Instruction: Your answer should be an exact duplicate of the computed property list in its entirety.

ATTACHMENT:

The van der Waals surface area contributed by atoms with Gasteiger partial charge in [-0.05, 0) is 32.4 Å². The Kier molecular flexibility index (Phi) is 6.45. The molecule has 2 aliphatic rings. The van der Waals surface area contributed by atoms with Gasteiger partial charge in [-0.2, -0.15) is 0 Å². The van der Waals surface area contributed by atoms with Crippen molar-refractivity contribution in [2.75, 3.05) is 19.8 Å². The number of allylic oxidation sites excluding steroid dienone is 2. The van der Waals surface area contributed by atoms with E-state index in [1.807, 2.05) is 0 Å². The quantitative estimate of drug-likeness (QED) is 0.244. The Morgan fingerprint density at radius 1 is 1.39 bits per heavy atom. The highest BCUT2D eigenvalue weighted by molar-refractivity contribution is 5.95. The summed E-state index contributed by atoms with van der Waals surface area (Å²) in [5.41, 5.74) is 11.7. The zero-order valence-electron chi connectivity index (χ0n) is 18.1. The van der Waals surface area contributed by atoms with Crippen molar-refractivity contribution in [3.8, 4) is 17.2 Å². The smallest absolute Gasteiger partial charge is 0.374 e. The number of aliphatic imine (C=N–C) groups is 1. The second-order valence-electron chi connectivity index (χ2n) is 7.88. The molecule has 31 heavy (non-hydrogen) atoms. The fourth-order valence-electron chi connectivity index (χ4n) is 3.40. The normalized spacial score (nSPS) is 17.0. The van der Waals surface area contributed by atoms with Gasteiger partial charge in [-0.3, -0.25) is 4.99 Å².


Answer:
The van der Waals surface area contributed by atoms with Gasteiger partial charge in [-0.05, 0) is 32.4 Å². The Kier molecular flexibility index (Phi) is 6.45. The molecule has 2 aliphatic rings. The van der Waals surface area contributed by atoms with Gasteiger partial charge in [-0.2, -0.15) is 0 Å². The van der Waals surface area contributed by atoms with Crippen molar-refractivity contribution in [2.75, 3.05) is 19.8 Å². The number of allylic oxidation sites excluding steroid dienone is 2. The van der Waals surface area contributed by atoms with E-state index in [1.807, 2.05) is 0 Å². The quantitative estimate of drug-likeness (QED) is 0.244. The Morgan fingerprint density at radius 1 is 1.39 bits per heavy atom. The highest BCUT2D eigenvalue weighted by molar-refractivity contribution is 5.95. The summed E-state index contributed by atoms with van der Waals surface area (Å²) in [5.41, 5.74) is 11.7. The zero-order valence-electron chi connectivity index (χ0n) is 18.1. The van der Waals surface area contributed by atoms with Crippen molar-refractivity contribution in [3.8, 4) is 17.2 Å². The smallest absolute Gasteiger partial charge is 0.374 e. The number of aliphatic imine (C=N–C) groups is 1. The second-order valence-electron chi connectivity index (χ2n) is 7.88. The molecule has 31 heavy (non-hydrogen) atoms. The fourth-order valence-electron chi connectivity index (χ4n) is 3.40. The normalized spacial score (nSPS) is 17.0. The van der Waals surface area contributed by atoms with Gasteiger partial charge in [-0.3, -0.25) is 4.99 Å².